Please share this story with anyone who is prejudiced against my favorite dog, the pit bull.
And for any humans reading this story who might be down on their luck, read the story for inspiration. Kiah has moved up in the world. So can you. Be as determined as the pit bull, the most determined dog I’ve ever seen.
From stray to officer: battered S.A. pit bull now award-winning narcotics K-9 in New York
The dog who was once abandoned, battered and bloodied on San Antonio-area streets will receive a New York City honor on Thursday for being the first pit bull police dog in the state after she was relocated there last year.
In January 2015, Kiah was found alone and marked with injuries the Kirby Animal Shelter believed came from a hammer. A good Samaritan took her to the shelter, where she was recruited by Brad Croft, owner of Universal K-9, for training in San Antonio after she made a full recovery, according to San Antonio Express-News archives.
Croft found Kiah was initially hard to train, but a fast learner and “didn’t seem to hold a grudge” despite the mistreatment she had previously sustained, according to CBS News.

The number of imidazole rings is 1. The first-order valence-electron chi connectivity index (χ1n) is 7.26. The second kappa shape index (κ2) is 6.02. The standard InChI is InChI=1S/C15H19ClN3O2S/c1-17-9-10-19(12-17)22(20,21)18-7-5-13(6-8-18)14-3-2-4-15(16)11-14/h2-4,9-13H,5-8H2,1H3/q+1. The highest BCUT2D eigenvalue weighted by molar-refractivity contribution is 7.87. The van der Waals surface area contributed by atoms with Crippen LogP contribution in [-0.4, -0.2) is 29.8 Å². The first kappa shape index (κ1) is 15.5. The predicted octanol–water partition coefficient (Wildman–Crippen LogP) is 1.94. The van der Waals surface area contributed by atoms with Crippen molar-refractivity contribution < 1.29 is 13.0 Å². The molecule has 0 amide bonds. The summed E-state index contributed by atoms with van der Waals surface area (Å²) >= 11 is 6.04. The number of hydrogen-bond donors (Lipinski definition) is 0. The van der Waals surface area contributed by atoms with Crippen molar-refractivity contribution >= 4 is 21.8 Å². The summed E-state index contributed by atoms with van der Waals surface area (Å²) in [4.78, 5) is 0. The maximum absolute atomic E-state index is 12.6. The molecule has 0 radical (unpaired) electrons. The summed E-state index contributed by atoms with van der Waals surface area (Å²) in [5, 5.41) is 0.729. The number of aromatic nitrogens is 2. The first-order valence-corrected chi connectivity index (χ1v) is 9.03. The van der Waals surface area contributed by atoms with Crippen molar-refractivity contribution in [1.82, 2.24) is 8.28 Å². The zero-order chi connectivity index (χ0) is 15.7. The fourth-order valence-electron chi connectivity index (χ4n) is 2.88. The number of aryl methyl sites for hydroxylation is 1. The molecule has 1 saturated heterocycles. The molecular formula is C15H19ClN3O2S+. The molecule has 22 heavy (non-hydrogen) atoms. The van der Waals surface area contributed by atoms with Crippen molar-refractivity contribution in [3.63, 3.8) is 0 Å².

Eight weeks later, Kiah was a dog with a job and ready to work. The Poughkeepsie Police Department recruited the once-abandoned dog to become a narcotics and missing persons detection K-9 alongside Officer Justin Bruzgul, according to CBS.
The American Society for the Prevention of Cruelty to Animals (ASPCA) will honor Kiah with the society’s Public Service Award in New York City on Nov. 17 for being the first pit bull police dog in the state, according to a news release.
“These awards recognize not just the heroism of particular animals, individuals, and organizations, but the incredible bond between people and their animals,” said ASPCA president and CEO Matt Bershadker in the online statement. “That connection between people and pets is so strong that when you commit to helping one, you’re almost certainly helping the other.”
Along with her regular duties, Kiah and Officer Bruzgul visit schools and conferences, spreading the importance of animal shelters.
“Kiah is also an ambassador for ‘pit bull’ dogs nationwide, demonstrating that rescued ‘pit bull’ dogs can perform the same law enforcement work traditionally reserved for other breeds, and that any dog can have amazing underlying potential,” ASPCA said.
Croft has since placed 20 pit bulls in U.S. police departments after training Kiah, who his one of he best he has worked with and said “got it” from the beginning.
“She’s already working like a veteran dog,” he told the San Antonio Express-News last year. “That’s all that’s on this dog’s mind.